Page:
If you read us regularly at all, you know that Cane and I are downright dawdlers when it comes to getting our projects done. And, we rarely progress in a straight line from start to finish on anything.
But last week we had a 3-day weekend (4 for me, as I don’t work Mondays) AND it happened to fall on a weekend when our kids were mostly with their other parents AND I’d recently happened upon this book in the library:
If you read us regularly, you know we’re not big on the idea of decorating, but I liked the basic premise of this book: That we can make a room cleaner, cozier, and more comfortable in a short amount of time without having to re-do the whole thing.
After reading the chapter on kitchens, I became enamored with the idea of taking the weekend and finally (after 2 years) making our kitchen look like it’s not a room in progress.
Note that this would, in some ways, be business as usual for us. We’re still working on our family room, and suddenly painting the kitchen would be a detour from that.
But sometimes–especially when we’ve been working on a big project for a long time–we just want a big, fast hit of DIY satisfaction, and there’s no better way to get it than with paint: It’s relatively fast, it’s easy, and it makes a big impact.
Before diving in to how it went, I want to say that the kitchen is one of our favorite places in the house. Even though there was much we didn’t like about it on our first walk-through, we could see that it would be a space we’d love.
The very first thing we did (the week we moved in) was replace the flooring, and just that made a huge difference:
A few months later (right before hosting a party) we started tearing the wall paper off the big wall. We had the party with the wallpaper only half-removed, but then we got the rest of it down and painted the wall. We also installed the art line we love.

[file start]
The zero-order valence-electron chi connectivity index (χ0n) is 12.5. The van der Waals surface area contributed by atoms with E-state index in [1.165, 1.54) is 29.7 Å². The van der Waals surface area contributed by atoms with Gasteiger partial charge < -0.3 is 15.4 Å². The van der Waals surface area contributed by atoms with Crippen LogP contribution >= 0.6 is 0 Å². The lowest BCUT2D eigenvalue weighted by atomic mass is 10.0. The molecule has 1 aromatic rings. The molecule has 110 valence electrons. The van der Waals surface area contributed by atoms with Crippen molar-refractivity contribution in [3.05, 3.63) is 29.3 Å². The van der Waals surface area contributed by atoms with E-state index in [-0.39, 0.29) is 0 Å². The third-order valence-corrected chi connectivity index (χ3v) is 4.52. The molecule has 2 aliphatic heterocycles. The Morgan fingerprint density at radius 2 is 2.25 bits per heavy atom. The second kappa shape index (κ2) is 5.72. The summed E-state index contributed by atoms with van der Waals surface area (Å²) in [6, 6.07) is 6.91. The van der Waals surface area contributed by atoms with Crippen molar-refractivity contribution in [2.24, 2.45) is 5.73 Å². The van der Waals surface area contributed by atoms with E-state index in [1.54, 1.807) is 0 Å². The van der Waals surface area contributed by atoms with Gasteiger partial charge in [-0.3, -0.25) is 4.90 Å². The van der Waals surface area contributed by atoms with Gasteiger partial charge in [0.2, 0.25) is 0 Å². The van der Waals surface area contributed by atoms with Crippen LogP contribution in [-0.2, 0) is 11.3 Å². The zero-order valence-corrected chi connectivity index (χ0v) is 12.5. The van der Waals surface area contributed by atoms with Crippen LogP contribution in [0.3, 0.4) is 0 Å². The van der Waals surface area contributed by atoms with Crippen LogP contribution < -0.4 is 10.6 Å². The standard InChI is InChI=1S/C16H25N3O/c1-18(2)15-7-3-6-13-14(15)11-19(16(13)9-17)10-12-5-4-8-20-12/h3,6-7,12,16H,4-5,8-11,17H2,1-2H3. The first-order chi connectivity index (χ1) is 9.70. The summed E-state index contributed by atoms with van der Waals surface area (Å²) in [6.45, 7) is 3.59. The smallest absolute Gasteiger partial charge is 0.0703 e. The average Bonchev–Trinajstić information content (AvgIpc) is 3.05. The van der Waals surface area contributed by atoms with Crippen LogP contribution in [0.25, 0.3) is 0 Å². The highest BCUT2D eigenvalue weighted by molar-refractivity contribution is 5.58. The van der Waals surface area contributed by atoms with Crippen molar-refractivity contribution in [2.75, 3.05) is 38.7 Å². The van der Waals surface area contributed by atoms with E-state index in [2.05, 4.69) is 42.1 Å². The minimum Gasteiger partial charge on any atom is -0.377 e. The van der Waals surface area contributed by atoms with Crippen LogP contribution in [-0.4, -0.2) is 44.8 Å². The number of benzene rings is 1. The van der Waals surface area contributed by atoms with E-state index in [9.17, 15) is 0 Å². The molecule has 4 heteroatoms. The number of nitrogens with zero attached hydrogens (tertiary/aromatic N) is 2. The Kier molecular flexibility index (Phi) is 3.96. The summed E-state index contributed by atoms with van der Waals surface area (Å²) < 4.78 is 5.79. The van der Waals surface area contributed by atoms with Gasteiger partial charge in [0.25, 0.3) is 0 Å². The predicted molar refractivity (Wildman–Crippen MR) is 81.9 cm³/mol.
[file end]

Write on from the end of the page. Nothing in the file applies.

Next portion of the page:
Then we didn’t do anything else for a long time. We had much more pressing projects to tackle, and the little bits of remaining wallpaper and the white walls didn’t keep us from enjoying this functional and light-filled space just as it was.
This past spring/summer, though, Cane took on the task of designing and building a new table and seating, a project for his online class. (You can read about that here.)
We really like the new table and benches, and once they were in I started making noises about how we really should just finish tearing off the remaining wallpaper and paint the room.
Next thing I knew, Cane had ripped a big chunk of paper off the window wall (which you can see in the photo above). To seal the deal, I smeared some test paint (from our family room) on the wall above the ripped paper.
And that’s how it’s been since sometime in July, and that is where we were when we decided that our long weekend would be the weekend in which we’d finally get the last of the paper off the walls and kill a little more of the overwhelming white.
I finished our post on Wednesday night, with a request for color suggestions because we weren’t in full agreement on a color, full of anticipation and excitement about the long weekend and our project.
By the middle of the day Thursday I was feeling unusually tired, and by that evening I was undeniably sick–sore throat, stuffed nose, and beginnings of migraine. While I’m sick with migraine all the time, it’s been a few years since I’ve had a cold. Years–and I get one right before a beautiful, long fall weekend in which I’d hoped not only to get our painting project done, but also to get out and enjoy the turning leaves and spend some quality couple time with Cane?
That’s just how it goes sometimes. Let’s be real, that’s how it goes a lot of the time. I went to bed that night with Robert Burns playing on repeat in my head (cause that’s the kind of thing sick brains do), wondering if we’d have to abandon all hope for the weekend.
And just so you can have some sense of living it with us, I’m going to stop this post right here. (I know, the suspense is killing you, right?)
Oh, all right, here’s a little teaser:
I’ll let you know on Monday how it all went down.